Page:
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meritocracy

[mer-i-tok-ruh-see]
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noun, plural mer·i·toc·ra·cies.
  1. an elite group of people whose progress is based on ability and talent rather than on class privilege or wealth.
  2. a system in which such persons are rewarded and advanced: The dean believes the educational system should be a meritocracy.
  3. leadership by able and talented persons.
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Origin of meritocracy

First recorded in 1955–60; merit + -o- + -cracy
Related formsmer·i·to·crat·ic [mer-i-tuh-krat-ik] /ˌmɛr ɪ təˈkræt ɪk/, adjective
Dictionary.com Unabridged Based on the Random House Unabridged Dictionary, © Random House, Inc. 2018

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British Dictionary definitions for meritocratic

meritocracy

noun plural -cies
  1. rule by persons chosen not because of birth or wealth, but for their superior talents or intellect
  2. the persons constituting such a group
  3. a social system formed on such a basis
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Derived Formsmeritocrat, nounmeritocratic (ˌmɛrɪtəˈkrætɪk), adjective
Collins English Dictionary - Complete & Unabridged 2012 Digital Edition © William Collins Sons & Co. Ltd. 1979, 1986 © HarperCollins Publishers 1998, 2000, 2003, 2005, 2006, 2007, 2009, 2012

Word Origin and History for meritocratic

meritocracy

n.

coined 1958 by British sociologist Michael Young (1915-2002) and used in title of his book, "The Rise of the Meritocracy"; from merit (n.) + -cracy. Related: Meritocratic.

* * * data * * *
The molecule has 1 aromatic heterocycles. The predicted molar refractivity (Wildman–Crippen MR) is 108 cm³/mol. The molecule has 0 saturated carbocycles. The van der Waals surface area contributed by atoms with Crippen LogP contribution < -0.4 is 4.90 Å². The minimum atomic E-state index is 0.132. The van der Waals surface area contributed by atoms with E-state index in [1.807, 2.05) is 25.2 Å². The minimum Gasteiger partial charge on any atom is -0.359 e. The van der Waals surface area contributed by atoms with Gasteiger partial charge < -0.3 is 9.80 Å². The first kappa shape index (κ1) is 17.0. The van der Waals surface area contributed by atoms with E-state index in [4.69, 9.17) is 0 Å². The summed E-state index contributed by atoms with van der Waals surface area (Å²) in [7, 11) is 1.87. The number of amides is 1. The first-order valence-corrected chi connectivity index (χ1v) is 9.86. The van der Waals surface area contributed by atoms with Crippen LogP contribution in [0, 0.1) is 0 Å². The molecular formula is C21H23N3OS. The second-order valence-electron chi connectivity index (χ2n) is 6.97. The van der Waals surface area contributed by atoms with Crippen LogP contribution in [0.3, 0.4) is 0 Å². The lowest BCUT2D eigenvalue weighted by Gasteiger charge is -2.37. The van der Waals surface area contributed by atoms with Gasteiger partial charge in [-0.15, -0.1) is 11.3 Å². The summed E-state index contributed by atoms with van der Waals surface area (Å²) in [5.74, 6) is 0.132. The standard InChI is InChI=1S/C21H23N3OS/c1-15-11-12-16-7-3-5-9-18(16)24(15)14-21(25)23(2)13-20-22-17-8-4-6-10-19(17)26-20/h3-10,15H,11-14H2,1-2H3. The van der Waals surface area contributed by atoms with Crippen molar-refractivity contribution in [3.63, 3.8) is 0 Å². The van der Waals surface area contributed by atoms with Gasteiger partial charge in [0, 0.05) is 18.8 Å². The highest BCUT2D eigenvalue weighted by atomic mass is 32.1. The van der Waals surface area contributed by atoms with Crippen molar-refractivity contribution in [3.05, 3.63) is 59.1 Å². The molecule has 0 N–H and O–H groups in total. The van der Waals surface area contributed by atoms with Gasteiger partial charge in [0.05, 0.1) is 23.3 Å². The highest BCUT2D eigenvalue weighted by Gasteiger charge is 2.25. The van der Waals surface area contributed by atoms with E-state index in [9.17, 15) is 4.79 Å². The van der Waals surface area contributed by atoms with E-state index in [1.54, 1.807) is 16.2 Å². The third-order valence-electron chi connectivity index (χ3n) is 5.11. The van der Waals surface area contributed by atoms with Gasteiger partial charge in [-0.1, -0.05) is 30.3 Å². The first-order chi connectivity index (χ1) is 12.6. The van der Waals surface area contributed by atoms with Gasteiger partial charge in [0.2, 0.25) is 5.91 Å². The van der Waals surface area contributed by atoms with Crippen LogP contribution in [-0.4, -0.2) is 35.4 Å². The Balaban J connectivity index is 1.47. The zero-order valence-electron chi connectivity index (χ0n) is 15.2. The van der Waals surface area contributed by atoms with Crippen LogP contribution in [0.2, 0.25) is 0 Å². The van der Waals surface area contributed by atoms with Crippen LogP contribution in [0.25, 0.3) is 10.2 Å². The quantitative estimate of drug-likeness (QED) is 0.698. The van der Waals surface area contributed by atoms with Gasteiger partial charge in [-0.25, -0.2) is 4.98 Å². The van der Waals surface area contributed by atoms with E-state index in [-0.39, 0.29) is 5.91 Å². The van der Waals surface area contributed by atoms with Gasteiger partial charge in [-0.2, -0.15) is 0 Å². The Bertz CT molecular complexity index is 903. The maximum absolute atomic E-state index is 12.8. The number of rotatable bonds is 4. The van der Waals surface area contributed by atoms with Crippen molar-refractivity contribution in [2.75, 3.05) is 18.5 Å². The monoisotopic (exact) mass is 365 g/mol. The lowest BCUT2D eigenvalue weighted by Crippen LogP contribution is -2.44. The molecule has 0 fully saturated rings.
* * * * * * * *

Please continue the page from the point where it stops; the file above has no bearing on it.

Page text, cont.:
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Online Etymology Dictionary, © 2010 Douglas Harper

meritocratic in Culture

meritocracy

[(mer-i-tok-ruh-see)]

A government or society in which citizens who display superior achievement are rewarded with positions of leadership. In a meritocracy, all citizens have the opportunity to be recognized and advanced in proportion to their abilities and accomplishments. The ideal of meritocracy has become controversial because of its association with the use of tests of intellectual ability, such as the Scholastic Aptitude Test, to regulate admissions to elite colleges and universities. Many contend that an individual's performance on these tests reflects his or her social class and family environment more than ability.

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The New Dictionary of Cultural Literacy, Third Edition Copyright © 2005 by Houghton Mifflin Harcourt Publishing Company. Published by Houghton Mifflin Harcourt Publishing Company. All rights reserved.